Although the R&D Racing cylinder that Malone uses is not legal for IJSBA Limited or Superstock-class racing, IJSBA Freestyle competition is open to all levels of modifications – including aftermarket cylinders. To get more power out of Malone’s engine, Full Spectrum’s Ed Brazina opted to use an R&D Racing cylinder. Before porting and decking the top and the bottom of the cylinder, Brazina removed the cylinder sleeves and coated the inside of the cylinder casting and outside of the sleeves to prevent potential air and water leaks. Additionally, he ported the SuperJets stock crankcase for better flow, and decked its top for optimum port timing. When completed, Brazina flow-bench tested the cases and cylinders to ensure consistent flow between the front and rear cylinders. While he was at it, Brazaina tossed aside the stock 81mm pistons and installed a set of R&D Racing’s 84mm Dominator pistons, which are manufactured to R&D’s specs by Wiseco. Brazina had the piston domes ceramic coated and the skirts molly TCB coated to improve the heat dissipation and long-term reliability. Brazina capped off the cylinder with a billet R&D head with a girdle kit. To achieve the ideal squish velocity, he modified the R&D combustion-chamber domes. The displacement of the modified domes is approximately 25cc each. In the OE electrical box, Malone uses a programmable Vilder CDI. First offered over six years ago, the ignition timing of the Vilder CDI can be reprogrammed by connecting it to a laptop computer. And with the flip of a switch, the timing curve can be swapped between two predetermined curves. Those who know how to set them up highly prize the Vilder CDI, since they are all but impossible to find these days. For fuel mixing duties, Malone’s engine is set up with a pair of 48mm Full Spectrum carburetors. The modified carbs, which start their life as 46mm Mikuni Super BN units, mount atop an R&D Dominator intake manifold, and Boyesen dual-stage RAD valves keep the fresh charge of air and fuel trapped in the crankcase. On the exhaust side of the motor, Malone uses an old-style Factory Pipe Mod exhaust system with ECWI. He feels that the older system performs better with his engine setup and riding style. Malone claims that the Ed Brazina-built engine produces and estimated 130 horsepower.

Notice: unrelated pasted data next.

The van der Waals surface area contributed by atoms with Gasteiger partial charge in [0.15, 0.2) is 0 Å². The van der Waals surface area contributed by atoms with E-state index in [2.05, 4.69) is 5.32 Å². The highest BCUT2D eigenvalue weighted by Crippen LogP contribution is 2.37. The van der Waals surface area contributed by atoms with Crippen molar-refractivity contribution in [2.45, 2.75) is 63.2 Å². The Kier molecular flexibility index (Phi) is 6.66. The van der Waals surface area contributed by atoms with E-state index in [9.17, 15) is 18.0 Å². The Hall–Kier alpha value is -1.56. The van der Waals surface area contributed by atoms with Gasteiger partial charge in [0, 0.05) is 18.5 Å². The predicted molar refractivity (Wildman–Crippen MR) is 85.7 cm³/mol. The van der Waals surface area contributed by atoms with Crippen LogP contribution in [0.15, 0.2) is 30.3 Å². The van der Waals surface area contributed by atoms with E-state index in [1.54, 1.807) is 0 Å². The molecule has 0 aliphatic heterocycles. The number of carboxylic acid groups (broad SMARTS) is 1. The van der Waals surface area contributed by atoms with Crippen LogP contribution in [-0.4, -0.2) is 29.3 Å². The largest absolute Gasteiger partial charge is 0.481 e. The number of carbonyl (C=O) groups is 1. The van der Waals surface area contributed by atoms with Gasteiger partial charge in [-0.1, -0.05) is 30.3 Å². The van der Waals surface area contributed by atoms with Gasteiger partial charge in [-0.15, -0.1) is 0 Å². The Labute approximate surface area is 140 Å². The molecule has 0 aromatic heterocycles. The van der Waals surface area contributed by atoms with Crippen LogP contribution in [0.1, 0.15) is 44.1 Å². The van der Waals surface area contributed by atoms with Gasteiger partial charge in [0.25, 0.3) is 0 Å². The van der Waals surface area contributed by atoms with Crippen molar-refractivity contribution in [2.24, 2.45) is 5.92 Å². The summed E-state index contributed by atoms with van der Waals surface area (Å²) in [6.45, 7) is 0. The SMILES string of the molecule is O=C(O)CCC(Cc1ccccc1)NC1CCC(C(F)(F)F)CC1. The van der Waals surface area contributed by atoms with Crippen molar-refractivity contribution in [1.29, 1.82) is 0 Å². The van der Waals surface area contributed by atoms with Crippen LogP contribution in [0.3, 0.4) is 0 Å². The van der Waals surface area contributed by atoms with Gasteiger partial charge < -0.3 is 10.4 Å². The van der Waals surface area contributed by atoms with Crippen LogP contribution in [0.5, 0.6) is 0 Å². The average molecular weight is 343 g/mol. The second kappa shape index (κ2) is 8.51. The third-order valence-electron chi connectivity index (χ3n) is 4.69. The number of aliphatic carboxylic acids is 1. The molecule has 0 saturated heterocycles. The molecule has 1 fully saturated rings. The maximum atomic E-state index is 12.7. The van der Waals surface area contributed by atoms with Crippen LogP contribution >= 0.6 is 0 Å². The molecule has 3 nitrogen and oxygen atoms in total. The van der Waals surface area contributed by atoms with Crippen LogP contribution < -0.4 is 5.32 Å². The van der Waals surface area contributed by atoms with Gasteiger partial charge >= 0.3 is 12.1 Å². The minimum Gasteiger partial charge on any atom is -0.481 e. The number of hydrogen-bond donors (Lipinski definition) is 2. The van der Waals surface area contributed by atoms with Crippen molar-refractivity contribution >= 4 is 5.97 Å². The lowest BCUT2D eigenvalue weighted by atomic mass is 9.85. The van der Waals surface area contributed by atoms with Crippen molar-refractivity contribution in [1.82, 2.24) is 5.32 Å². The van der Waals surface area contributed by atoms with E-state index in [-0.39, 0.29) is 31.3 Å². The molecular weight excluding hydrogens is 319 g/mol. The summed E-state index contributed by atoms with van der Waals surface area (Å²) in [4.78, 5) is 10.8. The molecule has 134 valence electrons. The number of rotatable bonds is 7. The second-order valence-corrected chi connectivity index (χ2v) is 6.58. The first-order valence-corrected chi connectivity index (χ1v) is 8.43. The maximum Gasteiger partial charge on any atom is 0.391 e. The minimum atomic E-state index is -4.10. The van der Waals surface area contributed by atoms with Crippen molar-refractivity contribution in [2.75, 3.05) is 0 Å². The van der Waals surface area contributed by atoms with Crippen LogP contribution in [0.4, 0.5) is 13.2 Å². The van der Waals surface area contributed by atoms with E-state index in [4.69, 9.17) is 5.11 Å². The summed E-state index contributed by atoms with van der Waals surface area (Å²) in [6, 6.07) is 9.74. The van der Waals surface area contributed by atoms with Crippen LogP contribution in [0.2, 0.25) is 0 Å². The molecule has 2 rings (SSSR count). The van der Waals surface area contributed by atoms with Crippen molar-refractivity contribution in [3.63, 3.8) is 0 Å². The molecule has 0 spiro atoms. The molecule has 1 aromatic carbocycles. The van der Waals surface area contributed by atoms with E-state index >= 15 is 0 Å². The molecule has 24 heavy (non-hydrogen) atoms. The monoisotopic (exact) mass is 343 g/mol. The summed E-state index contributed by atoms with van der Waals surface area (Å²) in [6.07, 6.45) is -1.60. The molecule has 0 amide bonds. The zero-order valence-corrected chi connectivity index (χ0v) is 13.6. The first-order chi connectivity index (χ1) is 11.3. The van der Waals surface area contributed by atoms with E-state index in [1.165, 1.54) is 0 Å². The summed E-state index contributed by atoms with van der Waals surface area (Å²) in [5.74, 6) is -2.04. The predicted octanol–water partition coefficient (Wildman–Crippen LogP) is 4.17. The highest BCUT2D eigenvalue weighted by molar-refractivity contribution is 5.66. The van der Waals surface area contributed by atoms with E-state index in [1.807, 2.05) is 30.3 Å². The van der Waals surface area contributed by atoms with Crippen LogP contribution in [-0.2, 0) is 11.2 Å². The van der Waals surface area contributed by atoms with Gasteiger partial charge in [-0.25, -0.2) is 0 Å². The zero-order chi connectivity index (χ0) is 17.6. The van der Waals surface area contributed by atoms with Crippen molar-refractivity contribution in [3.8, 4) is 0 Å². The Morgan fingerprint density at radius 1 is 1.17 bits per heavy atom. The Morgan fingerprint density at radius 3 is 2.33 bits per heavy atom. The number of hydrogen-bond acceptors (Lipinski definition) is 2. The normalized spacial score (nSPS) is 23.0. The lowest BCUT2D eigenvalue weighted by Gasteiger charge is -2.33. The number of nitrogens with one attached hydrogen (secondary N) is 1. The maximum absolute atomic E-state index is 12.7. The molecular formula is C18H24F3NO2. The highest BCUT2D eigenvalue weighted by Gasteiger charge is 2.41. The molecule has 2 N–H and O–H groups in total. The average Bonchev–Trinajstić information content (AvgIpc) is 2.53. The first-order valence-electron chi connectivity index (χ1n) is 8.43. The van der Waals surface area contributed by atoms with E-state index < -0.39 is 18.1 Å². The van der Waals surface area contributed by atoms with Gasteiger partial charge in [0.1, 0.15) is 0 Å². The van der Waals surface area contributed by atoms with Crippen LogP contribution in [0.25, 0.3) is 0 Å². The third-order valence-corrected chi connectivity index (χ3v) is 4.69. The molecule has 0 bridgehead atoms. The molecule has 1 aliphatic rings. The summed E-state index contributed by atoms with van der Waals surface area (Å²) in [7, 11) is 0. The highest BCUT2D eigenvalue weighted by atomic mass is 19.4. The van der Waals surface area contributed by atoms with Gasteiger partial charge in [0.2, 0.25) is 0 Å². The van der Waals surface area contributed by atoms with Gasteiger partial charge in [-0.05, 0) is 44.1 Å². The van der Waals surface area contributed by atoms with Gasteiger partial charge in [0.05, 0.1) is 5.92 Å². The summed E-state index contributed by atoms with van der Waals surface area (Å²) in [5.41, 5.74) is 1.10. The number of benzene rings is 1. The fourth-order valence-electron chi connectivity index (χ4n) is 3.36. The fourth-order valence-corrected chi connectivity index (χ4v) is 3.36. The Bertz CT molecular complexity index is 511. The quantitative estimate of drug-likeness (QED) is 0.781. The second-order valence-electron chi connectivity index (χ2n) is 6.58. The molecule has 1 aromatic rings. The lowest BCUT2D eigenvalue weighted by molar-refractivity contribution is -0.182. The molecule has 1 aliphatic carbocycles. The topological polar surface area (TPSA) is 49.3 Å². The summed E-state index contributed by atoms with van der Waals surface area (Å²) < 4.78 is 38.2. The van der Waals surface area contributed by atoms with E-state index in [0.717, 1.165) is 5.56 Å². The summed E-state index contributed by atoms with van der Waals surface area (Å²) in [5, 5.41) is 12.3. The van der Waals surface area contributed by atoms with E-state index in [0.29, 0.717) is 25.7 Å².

On the business end of the Wamilton’s Customs/AC Racing handlepole is a UMI Racing billet-aluminum steering system. Mot only is this system lighter than the stock unit, it rotate on sealed bearings for precision movement, unlike the sloppiness associated with the OE system, which uses nylon bushings. Renthal medium-compound handgrips are riveted to a set of UMI Racing 0 freestyle bars to prevent them from slipping off. On the right side of the bars is a UMI billet-aluminum finger throttle lever, and on the left side of the bars is the lever that is used to activate Malone’s hydraulic trim system. When pulled, the trim nozzle moves upward for back flips and other tricks where the nose of the craft needs to be raised. The Oechin pad was covered with a Wamilton’s non-slip neoprene cover. So, why does Malone use a non-slip handlepole-pad cover? Well, for several of the tricks Malone performs, he is either sitting of lying on the pad, so he needs the traction. This also explains the Wamilton’s aluminum support bracket under the pad. It is there to support Malone’s weight.